I felt bad the second time I saw Shmuel Tatz, PT, PhD because while I had initially gone to see him about my knee, what was plaguing me the most was the pounding headache I’d been having for four days solid. Well, I hadn’t even told him on his initial consultation that I’d had unsolvable undiagnosable daily headaches for over two years, not to mention intermittent migraines ten years preceding that. Sure I’d seen several medical doctors including a neurologist and many other practitioners. My greatest most painful attempt to end the headaches was the hugely scary six-injections-at-once of nerve block treatments, in which my head was painfully sore for a month. The second most alarming treatment was a blood pressure medicine ‘sometimes used for migraines.’ This put me into the Emergency Room after three doses. That said, most of the specialists were talented and kind, but no one, no treatment, thus far had solved the problems inside my head. Least of all me.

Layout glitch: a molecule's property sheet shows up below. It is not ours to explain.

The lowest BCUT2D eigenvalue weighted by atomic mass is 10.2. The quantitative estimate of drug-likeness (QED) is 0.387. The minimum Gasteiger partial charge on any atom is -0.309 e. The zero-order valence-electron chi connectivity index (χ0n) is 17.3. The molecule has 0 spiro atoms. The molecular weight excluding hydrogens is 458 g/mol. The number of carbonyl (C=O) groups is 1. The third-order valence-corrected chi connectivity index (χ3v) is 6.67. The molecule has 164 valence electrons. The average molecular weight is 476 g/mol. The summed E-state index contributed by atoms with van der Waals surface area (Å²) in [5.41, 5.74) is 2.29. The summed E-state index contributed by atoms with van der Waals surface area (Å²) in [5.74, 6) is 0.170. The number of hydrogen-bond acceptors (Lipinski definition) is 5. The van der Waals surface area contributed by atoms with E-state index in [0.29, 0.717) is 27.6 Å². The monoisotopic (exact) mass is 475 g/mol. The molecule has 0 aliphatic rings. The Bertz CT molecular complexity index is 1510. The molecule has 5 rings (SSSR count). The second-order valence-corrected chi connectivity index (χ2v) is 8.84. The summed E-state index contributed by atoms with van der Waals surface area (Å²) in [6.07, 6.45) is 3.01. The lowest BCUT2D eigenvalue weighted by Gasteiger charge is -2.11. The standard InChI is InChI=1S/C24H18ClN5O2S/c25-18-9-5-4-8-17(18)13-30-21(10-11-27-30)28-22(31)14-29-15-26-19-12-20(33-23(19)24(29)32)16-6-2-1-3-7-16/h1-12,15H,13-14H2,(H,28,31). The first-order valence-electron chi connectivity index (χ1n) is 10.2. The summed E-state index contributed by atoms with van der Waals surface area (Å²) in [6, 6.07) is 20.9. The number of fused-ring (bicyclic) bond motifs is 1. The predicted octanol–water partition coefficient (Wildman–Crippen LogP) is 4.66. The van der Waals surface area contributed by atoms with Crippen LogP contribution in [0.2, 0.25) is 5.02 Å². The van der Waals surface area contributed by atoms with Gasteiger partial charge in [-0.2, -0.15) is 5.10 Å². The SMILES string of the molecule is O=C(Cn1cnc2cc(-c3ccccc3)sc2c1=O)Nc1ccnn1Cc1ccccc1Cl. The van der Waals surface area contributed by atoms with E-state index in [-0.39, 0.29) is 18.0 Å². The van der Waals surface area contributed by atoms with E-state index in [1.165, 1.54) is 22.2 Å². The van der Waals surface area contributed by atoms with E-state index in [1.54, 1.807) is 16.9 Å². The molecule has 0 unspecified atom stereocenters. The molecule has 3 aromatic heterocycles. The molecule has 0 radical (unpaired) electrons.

In any case, I confessed my headache sorrows to Tatz who immediately began to work on my head. Always gently. First, with his hands assessing and probing where my stress was being held: Primarily in the back of my skull where I once had a childhood cyst removed. Then he placed his left hand over my heart, while gently pulsing with his right hand across the sensitive parts of my head – which was just about everywhere that particular day. He then asked me to try opening and closing my mouth, mild cranial exercises while he continued the rest of the treatment: He put hands-on pressure on my legs – and later explained the pain in my legs was connected to my head and that a person’s entire physical body is all inter-connected. There are no separate parts! All this being his ‘body-tuning’ technique that he developed over the last fifty years. He told me to keep moving my jaw up and down gently while teaching me mild facial stretches, including scrunching up my nose. After he spent more time and intensive work on my head, neck and skull, I was already feeling better.